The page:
State Dept. of Health
  • Mike Routley, EMS Specialist/Liaison, Washington
    State Dept. of Health
  • Deborah Crawley, Executive Director and staff,
  • Brain Injury Association of Washington
  • Washington State EMTs participating in focus
    groups and phone interviews.
  • Peer review Andreas Grabinsky, MD, Armagan
    Dagal, MD, Deepak Sharma, MD, Eileen Bulger, MD,
    Eric Smith EMT-P, Dave Skolnick EMT-B, Richard
    Visser EMT-B

47
Questions
  • Topics
  • Respiratory Rate
  • Hypoxia Hypotension
  • Hypoxia Hypotension
  • Glasgow Coma Scale
  • Glasgow Coma Scale
  • Glasgow Coma Scale
  • Hyperventilation
  • Hyperventilation
  • Cerebral Herniation
  • Transport

48
Questions Respiratory Rate
  • 1. The following are signs and symptoms of ETOH
    and not Traumatic Brain Injury
  • A) Slurred speech, vomiting, loss of
    coordination
  • B) Dialated pupils, convulsions, diminished
    conciouness
  • C) Lower extremity weakness, blurred vision,
    agitation
  • D) All of the above
  • E) None of the above

49
Questions Hypoxia Hypotension
  • 2. (True/False) Hypoxia and hypotension are
    recognizable and preventable causes of secondary
    brain injury?
  • 3. (T/F) Tachypnea, tachycardia, change in level
    of conciousness, and cyanosis are all signs of
    shock, but not hypoxia?

50
Questions GCS
  • 4. (True/False) The motor component of the GCS
    focuses only on the upper extremities?
  • 5. What is the GCS score for a patient whose eyes
    open to pain, withdraws from painful stimuli, and
    makes inappropriate sounds?
  • A) 3 4 3 GCS of 10 (moderate TBI)
  • B) 3 3 3 GCS of 9 (moderate TBI)
  • C) 2 4 2 GCS of 8 (severe TBI)

51
Questions GCS
  • 6. To induce eye opening, prehospital providers
    may
  • A) Give patient a sternal rub
  • B) Give patient an axillary pinch
  • C) Use nail bed pressure
  • D) All of the above
  • E) B and C only

52
Questions Hyperventilation
  • 7. (True/False) Prophylactic hyperventilation -
    (PaCO2 lt 35 mm Hg) should be initiated for every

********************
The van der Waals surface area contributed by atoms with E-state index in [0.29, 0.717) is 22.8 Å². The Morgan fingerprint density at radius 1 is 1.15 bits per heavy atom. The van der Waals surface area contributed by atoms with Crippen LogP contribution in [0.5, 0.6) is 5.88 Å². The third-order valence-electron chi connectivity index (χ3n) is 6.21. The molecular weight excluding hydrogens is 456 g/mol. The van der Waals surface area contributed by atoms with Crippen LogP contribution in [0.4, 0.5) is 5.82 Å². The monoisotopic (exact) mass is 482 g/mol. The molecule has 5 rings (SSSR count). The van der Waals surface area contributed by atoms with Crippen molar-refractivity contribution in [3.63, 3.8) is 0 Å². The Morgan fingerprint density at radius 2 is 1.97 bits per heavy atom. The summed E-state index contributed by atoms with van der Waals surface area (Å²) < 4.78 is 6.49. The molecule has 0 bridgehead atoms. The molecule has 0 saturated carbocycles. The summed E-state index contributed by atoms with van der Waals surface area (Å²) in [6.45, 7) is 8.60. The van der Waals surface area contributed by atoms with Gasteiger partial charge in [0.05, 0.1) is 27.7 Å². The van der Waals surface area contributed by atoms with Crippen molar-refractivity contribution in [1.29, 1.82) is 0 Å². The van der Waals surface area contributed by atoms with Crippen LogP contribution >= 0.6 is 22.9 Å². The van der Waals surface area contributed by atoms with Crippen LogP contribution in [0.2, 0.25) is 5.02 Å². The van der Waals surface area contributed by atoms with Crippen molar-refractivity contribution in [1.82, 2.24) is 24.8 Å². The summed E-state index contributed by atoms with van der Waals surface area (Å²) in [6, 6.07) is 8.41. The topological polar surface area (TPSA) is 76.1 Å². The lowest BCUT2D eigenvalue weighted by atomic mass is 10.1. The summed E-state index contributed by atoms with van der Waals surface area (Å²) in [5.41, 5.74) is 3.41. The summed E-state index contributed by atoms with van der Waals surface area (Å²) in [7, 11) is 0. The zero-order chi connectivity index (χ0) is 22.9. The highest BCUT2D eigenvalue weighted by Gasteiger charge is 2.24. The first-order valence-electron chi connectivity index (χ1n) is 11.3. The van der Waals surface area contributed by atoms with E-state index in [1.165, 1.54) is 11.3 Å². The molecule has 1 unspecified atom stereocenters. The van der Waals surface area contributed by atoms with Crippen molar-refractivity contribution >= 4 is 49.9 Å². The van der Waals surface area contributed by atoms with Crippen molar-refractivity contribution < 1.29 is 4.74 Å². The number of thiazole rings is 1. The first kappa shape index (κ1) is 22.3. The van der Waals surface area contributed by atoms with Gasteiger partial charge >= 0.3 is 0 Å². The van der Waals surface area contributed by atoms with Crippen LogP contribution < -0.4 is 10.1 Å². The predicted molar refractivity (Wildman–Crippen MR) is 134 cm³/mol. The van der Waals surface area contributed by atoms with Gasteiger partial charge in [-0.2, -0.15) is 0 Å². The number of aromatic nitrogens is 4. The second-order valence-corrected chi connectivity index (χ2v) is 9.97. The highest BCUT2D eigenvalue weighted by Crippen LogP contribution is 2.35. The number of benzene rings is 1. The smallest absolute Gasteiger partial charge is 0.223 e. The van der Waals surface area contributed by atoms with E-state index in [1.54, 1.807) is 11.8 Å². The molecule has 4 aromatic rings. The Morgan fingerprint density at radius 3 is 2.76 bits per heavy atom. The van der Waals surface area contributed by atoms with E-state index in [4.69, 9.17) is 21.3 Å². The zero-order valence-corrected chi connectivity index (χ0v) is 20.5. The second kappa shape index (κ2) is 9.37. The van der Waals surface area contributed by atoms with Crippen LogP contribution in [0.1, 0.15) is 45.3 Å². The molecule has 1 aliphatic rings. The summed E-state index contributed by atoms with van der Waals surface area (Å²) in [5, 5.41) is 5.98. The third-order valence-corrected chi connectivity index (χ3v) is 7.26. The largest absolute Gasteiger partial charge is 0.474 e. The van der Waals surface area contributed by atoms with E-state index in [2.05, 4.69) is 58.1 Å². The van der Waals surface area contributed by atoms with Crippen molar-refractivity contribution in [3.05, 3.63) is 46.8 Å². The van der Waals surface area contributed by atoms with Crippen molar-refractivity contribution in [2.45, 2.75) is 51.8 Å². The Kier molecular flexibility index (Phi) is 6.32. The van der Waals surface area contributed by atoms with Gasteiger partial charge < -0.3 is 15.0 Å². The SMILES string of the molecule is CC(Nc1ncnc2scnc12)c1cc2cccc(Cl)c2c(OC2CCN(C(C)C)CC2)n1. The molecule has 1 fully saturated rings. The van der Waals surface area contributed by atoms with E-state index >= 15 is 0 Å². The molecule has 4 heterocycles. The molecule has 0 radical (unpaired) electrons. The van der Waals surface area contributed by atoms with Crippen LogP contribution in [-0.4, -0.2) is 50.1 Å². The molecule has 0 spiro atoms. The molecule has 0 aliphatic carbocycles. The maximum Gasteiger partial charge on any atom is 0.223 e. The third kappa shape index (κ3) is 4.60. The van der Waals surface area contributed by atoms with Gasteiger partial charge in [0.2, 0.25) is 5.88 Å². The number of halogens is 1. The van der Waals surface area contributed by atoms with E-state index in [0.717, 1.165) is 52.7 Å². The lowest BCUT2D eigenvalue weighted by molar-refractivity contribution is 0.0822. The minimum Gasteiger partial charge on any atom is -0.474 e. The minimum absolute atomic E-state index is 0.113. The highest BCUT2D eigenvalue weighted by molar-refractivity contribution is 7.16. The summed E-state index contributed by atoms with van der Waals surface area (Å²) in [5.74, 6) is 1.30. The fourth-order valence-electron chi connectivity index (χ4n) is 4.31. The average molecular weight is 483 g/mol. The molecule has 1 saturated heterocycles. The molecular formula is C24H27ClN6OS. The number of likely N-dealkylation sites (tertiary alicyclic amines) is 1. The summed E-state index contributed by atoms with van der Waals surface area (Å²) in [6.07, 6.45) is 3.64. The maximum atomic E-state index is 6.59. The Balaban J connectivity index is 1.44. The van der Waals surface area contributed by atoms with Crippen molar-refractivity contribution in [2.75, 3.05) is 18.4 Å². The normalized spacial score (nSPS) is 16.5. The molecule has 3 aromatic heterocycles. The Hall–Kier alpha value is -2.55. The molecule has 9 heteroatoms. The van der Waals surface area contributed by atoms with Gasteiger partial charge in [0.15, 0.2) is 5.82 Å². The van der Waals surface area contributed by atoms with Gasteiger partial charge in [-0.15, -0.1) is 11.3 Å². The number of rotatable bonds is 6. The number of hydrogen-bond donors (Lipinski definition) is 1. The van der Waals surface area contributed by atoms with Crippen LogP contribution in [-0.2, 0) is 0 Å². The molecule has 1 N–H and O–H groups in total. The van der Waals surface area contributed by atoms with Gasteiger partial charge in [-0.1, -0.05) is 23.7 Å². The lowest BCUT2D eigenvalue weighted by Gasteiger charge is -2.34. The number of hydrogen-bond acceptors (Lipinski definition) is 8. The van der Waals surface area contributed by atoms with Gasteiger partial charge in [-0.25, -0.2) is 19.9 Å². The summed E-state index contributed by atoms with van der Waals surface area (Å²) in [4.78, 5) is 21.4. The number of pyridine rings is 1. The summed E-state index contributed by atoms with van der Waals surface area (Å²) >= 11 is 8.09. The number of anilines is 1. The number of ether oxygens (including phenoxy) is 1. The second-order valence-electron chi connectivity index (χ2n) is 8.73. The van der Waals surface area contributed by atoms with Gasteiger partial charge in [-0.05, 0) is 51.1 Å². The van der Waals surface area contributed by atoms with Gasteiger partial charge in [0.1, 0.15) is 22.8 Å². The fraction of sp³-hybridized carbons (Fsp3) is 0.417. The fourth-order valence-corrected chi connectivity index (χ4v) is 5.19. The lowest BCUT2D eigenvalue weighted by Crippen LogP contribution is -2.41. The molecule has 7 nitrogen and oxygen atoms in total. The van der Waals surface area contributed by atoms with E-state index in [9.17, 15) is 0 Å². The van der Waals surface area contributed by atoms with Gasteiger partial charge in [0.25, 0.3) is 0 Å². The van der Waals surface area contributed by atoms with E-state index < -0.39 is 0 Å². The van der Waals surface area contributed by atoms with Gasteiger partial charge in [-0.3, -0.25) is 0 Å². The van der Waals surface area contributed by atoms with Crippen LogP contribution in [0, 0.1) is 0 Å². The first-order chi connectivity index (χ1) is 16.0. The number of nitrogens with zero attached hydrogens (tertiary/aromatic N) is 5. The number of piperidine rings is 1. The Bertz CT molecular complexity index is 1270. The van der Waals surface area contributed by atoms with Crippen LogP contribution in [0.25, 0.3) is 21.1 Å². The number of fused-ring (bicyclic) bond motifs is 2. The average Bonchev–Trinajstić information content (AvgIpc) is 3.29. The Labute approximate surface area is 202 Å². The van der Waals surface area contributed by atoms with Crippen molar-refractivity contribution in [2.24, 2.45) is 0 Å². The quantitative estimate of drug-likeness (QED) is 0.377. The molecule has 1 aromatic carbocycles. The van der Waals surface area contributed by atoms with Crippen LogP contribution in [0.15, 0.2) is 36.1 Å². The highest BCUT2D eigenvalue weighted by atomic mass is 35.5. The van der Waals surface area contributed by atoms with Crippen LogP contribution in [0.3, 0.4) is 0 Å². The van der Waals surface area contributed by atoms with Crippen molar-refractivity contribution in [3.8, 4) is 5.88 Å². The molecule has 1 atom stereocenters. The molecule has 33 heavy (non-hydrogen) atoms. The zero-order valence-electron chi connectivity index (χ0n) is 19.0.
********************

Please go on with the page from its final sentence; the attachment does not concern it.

severe TBI patient?
  • 8. Patient presents with extensor posturing,
    fixed dilated pupils, and SpO2 at 90, EMT should
    -
  • A) Intubate and hyperventilate
  • B) Intubate and normoventilate
  • C) Administer 25 Liters/min non-rebreather mask

53
Questions Cerebral Herniation
  • 9. All of the following are signs/symptoms of
    cerebral herniation except
  • A) Dilated pupils
  • B) Extensor posturing
  • C) Cyanosis of fingernails and lips
  • D) Cushings Triad

54
Questions Transport
  • 10. Patients with severe TBI should be
    transported to a facility with immediately
    available
  • A) CT scanning
  • B) Prompt neurosurgical care
  • C) The ability to monitor ICP
  • D) Two of the above
  • E) All of the above

55
Answers
  • 1. E) None of the above. Patients with other
    illness/injury can have signs and symptoms
    similar to those of TBI
  • 2. True - After initial TBI, priorities are
    Identification of secondary insults including
    hypoxia and hypotension
  • Perhaps the most important way a prehospital
    provider can impact TBI outcome is the aggressive
    identification and treatment of hypoxia and
    hypotension
  • 3. False Shock and hypoxia can have similar
    signs and symptoms including all those listed
  • 4. True motor response was designed to look at
    the best upper extremity response
  • 5. (C) 2 4 2 GCS of 8 (severe TBI)

56
Answers
  • 6. E) B and C only. If eye opening does not occur
    to voice, use axillary pinch or nail bed pressure
  • 7. False - Hyperventilation is a temporary
    treatment used only in patients showing signs of
    herniation until definitive diagnostic or
    theraputic interventions can be initiated
  • 8. A) Intubate and hyperventilate
  • 9. C) Cyanosis of fingernails and lips is a sign
    of hypoxia
  • 10. E) All of the above